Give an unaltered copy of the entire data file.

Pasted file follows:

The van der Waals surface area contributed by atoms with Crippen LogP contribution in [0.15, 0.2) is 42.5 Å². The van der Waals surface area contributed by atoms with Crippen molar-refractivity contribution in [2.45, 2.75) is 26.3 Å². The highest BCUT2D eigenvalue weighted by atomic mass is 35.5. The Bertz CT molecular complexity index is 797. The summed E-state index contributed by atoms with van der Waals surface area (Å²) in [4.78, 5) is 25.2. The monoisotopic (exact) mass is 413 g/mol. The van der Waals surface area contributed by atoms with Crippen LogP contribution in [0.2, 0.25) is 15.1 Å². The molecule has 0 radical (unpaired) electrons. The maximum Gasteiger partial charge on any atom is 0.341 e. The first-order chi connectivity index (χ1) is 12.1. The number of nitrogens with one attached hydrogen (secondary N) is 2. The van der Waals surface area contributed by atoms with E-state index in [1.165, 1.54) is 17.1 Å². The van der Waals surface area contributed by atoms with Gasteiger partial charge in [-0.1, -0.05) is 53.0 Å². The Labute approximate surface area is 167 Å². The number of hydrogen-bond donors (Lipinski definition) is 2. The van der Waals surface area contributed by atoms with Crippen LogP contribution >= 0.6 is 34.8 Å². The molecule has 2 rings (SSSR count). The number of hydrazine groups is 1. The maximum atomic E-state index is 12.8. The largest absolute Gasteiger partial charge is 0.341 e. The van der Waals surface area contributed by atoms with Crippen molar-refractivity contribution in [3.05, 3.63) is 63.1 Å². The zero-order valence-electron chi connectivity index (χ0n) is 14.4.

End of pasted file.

The van der Waals surface area contributed by atoms with Crippen LogP contribution in [0.15, 0.2) is 42.5 Å². The van der Waals surface area contributed by atoms with Crippen molar-refractivity contribution in [2.45, 2.75) is 26.3 Å². The highest BCUT2D eigenvalue weighted by atomic mass is 35.5. The Bertz CT molecular complexity index is 797. The summed E-state index contributed by atoms with van der Waals surface area (Å²) in [4.78, 5) is 25.2. The monoisotopic (exact) mass is 413 g/mol. The van der Waals surface area contributed by atoms with Crippen LogP contribution in [0.2, 0.25) is 15.1 Å². The molecule has 0 radical (unpaired) electrons. The maximum Gasteiger partial charge on any atom is 0.341 e. The first-order chi connectivity index (χ1) is 12.1. The number of nitrogens with one attached hydrogen (secondary N) is 2. The van der Waals surface area contributed by atoms with E-state index in [1.165, 1.54) is 17.1 Å². The van der Waals surface area contributed by atoms with Gasteiger partial charge in [-0.1, -0.05) is 53.0 Å². The Labute approximate surface area is 167 Å². The number of hydrogen-bond donors (Lipinski definition) is 2. The van der Waals surface area contributed by atoms with Crippen LogP contribution >= 0.6 is 34.8 Å². The molecule has 2 rings (SSSR count). The number of hydrazine groups is 1. The maximum atomic E-state index is 12.8. The largest absolute Gasteiger partial charge is 0.341 e. The van der Waals surface area contributed by atoms with Crippen molar-refractivity contribution in [3.05, 3.63) is 63.1 Å². The zero-order valence-electron chi connectivity index (χ0n) is 14.4.